Breaking Down Myths About Divorce Mediation

Mediation can be an effective way to work toward a mutually agreeable divorce settlement. The mediation process is particularly ideal for spouses who must preserve a working relationship for the sake of their children. Although mediation is frequently used for divorces, plenty of myths about the process persist. If you’re thinking about trying mediation near Baltimore, consider talking to a lawyer about what you can expect. divorce mediation

Myth: Divorce Mediators Are Similar to Family Therapists

Some spouses may hesitate to try mediation because of the mistaken belief that it is similar to marriage counseling or family therapy. However, mediators are not therapists, whose goal in that process is to save the marriage. The goal of mediation is to help the parties facilitate separation, resolve issues related to separation (division of property, division of debt, co-parenting, custody, visitation, child support, alimony, etc.).

Myth: Mediation Lengthens the Divorce Process

One of the most common myths about mediation is that it delays the finalization of a divorce. While this is possible, mediation usually shortens the process. When a divorce proceeding is particularly contentious, hammering out the details in court can take quite a while. On the other hand, if you and your spouse are able to reach an agreement during mediation, the mediator can draft the settlement agreement, which will speed up the divorce process..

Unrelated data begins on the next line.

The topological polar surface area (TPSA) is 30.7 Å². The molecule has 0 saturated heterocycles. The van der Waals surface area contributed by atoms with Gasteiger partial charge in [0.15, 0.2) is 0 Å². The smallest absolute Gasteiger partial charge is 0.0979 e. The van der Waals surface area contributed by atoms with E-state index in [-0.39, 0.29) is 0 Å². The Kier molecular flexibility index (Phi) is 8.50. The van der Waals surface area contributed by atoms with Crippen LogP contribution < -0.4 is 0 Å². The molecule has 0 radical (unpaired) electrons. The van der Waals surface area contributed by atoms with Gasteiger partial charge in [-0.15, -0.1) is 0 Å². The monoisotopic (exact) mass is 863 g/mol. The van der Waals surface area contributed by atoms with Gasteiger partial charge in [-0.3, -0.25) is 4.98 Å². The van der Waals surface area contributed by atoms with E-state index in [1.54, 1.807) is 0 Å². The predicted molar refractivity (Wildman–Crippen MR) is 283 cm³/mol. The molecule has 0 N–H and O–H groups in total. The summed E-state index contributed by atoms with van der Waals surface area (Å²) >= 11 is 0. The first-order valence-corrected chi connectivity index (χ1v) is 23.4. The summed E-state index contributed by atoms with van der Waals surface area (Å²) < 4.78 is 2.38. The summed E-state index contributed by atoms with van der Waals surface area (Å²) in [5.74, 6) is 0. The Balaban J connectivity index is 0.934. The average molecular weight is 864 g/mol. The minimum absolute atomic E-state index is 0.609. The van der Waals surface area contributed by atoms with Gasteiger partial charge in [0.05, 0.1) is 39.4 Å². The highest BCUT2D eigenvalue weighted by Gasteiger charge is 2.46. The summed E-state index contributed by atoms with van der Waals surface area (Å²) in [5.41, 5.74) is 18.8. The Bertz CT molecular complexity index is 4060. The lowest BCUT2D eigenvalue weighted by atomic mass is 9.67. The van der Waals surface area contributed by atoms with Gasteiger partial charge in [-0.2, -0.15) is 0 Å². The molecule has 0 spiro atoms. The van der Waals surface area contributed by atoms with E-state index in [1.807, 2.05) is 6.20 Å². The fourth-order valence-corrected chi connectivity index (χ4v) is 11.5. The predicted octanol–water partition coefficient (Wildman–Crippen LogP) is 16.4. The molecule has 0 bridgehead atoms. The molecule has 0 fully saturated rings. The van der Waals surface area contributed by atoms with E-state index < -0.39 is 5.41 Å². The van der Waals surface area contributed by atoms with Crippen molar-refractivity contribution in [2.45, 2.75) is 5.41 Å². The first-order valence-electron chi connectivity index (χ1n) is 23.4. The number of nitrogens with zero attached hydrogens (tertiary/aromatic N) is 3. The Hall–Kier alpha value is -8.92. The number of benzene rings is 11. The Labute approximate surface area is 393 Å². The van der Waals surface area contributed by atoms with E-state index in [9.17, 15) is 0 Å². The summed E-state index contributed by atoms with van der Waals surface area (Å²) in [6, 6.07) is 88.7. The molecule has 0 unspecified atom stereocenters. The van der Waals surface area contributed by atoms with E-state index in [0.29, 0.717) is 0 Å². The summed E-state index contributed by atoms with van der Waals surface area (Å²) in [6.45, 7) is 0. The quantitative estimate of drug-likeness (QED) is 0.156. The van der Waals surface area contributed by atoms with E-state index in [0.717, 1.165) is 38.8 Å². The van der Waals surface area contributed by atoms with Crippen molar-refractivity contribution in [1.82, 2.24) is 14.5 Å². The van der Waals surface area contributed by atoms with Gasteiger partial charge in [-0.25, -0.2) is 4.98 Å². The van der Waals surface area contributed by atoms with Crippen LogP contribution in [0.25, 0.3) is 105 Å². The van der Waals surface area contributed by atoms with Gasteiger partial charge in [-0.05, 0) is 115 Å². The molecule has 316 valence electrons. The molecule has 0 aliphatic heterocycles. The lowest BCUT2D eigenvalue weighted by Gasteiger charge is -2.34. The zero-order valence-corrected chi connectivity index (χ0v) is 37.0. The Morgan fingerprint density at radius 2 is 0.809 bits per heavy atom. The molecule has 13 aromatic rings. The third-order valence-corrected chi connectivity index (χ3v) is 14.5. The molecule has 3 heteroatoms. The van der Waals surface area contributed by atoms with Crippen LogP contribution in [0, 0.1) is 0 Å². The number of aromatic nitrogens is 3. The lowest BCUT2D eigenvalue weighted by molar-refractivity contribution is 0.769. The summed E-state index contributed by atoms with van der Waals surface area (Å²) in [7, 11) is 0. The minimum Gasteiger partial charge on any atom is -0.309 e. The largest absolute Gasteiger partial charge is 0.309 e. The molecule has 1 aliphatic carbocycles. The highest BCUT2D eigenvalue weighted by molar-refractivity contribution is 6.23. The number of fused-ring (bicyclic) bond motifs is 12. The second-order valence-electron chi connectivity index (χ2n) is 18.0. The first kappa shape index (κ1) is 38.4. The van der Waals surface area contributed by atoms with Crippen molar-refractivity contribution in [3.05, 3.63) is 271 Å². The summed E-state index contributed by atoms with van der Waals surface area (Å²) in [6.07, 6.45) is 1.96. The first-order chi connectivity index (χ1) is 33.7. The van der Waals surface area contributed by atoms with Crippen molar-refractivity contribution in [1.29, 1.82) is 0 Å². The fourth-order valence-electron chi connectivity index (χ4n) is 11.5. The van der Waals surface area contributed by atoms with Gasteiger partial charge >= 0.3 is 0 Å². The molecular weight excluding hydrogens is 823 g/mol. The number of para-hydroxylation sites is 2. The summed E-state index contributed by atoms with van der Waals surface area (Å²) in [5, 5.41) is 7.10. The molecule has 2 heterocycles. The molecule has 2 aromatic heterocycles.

Myth: Mediation Precludes the Need to Hire a Lawyer

Actually, lawyers can play a crucial role in mediation services. A lawyer can help you learn about your legal rights before you head into mediation as well as during the mediation process. He or she can help you through the negotiation process, suggest avenues toward settlement, and draft the settlement agreement.

Myth: One Spouse Typically Dominates Mediation Sessions

Not everyone has superb negotiating skills and an assertive personality. Fortunately, the mediation process can work for all types of people. During mediation, the neutral third-party balances the discussion to allow you and your spouse to discuss your respective positions.

Myth: Mediators Can Impose Binding Decisions

The mediation process puts control over the outcome back into the hands of each party. The mediator does not have the authority to force either party to accept a particular outcome. Sometimes, mediation fails to produce a settlement agreement. If the parties reach a roadblock on an issue, the mediator cannot act like a judge or arbitrator and resolve that issue. Instead, the parties will have to submit that issue to a judge to decide.